“What’s the house you say you are in? It’s the M-I-L-A-N, MI-MILAAAN!” The chant is loud and the thrill is shared; a sense of empowerment fills the air. For the Milans, their ‘House’ is more than a creative union forged in the bustling ballroom underground, it is a portal into something profound—the means to find ‘home’ within oneself and within others.
Marginalized voices have always written their own lexicon and created worlds out of the need to escape the one they live in. Ballroom culture is a prime example of this. Having flourished in the Harlem ballrooms over a century ago, the movement was born as an antidote to the norm. It was a chance to redefine that troublesome word “normal”, to accommodate the lives of queer, Black, PoC, and non-conforming bodies—an appropriation of the heteronormative culture that is also a resistance to it. Ballroom is first and foremost about visibility, being unabashedly queer, and unapologetic in our self-love and self-celebration. It provides shelter from an often hostile society, while throwing back glances, loudly queering them, wrapping them in dramatic poses and sharp movements, and serving them voguing style.
Now a global phenomenon, ballroom is a platform for creative minds to share and seek out what feeds their creativity, evaluate the space they take up, and uplift the so-called Others. ‘Houses’ are the families and support systems of ballroom kids; they are sanctuaries built into the everyday. They are the ones who bring the spectacle to the ‘balls’. More than just competitions, balls are safe spaces to exist in, fully and freely, without asking for permission; where labels are for clothes and marginalized identities are nurtured, rather than exploited. It is in those brief moments, as queers and racial Others lower their guard and consume the spotlight, that the margin becomes the center—if only momentarily.
The Iconic Royal House of Milan is one of the many ‘Houses’ that has contributed to molding this alternative reality. The ‘House’ has a discernible aesthetic that explains its abiding appeal. Often described as “the one to watch,” its richness is revealed in its tenacity and sharp refinement—subversive, but never without a sense of grace. Since its ballroom debut in 1989, an interest in fashion is what shapes the ‘House’; explorations of it taking the form of voguing or rendered through the use of garments in the categories Runway and Best Dressed. With a knack for reinterpreting classic elegance, the ‘House’ stands for excellence and fierce competition; the same combination that first lured the now icons Melsun, Roger, Terry, Brenda, Jamal, and Stanley to join and roar the American ballroom landscapes of the 1990s. Today, the House of Milan has international ‘branches’ and is ever-evolving, yet it still contains a heaping slice of the creative legacy that started it; for ballroom is a culture where the past is never dead. The Milans’s diverse, creative entanglements tell beautiful and stirring stories of connectedness, coming at us in fragments of bodies and movements. More than anything, the European Chapter of the House of Milan is an extended family of ballroom childrens finding comfort in each other, despite being geographically apart—fitting the “me” into a group that champions the same struggle and feeds the same creative well. All of this occurs under the reassuring hands of leaders and parental figures such as Icon Stanley Milan or the German Father David Milan; who feed the feeling of love, for oneself, each other, and the culture itself.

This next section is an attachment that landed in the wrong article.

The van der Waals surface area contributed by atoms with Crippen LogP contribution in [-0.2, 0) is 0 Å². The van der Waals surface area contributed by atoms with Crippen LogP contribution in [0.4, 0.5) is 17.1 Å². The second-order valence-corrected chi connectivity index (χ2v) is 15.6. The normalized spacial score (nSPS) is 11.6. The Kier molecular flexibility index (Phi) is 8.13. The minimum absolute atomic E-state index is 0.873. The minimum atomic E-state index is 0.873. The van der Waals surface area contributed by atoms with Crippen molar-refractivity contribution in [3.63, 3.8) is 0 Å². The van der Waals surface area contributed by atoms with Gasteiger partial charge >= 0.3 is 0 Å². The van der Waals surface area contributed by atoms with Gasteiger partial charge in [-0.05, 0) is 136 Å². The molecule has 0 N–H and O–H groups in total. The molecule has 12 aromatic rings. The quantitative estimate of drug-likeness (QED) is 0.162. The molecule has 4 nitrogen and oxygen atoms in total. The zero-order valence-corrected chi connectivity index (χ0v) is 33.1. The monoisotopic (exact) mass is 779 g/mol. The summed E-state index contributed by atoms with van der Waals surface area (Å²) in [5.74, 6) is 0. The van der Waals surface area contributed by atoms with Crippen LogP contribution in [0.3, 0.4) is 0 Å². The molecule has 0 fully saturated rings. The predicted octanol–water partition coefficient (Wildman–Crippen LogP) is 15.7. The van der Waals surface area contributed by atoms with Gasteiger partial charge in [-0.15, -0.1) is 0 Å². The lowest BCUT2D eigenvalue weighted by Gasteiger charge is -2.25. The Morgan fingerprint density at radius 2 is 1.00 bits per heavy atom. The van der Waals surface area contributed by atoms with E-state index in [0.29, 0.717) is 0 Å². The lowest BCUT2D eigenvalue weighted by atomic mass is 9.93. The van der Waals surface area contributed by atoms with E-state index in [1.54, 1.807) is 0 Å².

Berlin-based photographer Rita Lino has captured this vibrant and eclectic world through an intimate editorial, with insight into the blossoming House of Milan in Europe. Like fragments of another time, the images are a playful, sincere collection of members, aesthetics, emotional matters, and the interpersonal. Ballroom is fully alive—its creative legacy still informing the present—and the Milans are fully visible, putting their place in history; their stories becoming pinboard needles in an ever-expanding map.
Photos: Rita Lino, Styling: Fabio Pace, Fotoassistenz: José Maria, Stylingassistenz: Ann-Kathrin Lietz, Helena Kuhnen, Celina Busch, Text Devid Gualandris, Casting: Royal House of Milan – including Stanley, David, Devid, Bozrna, Danil, Dada, Michael & Goma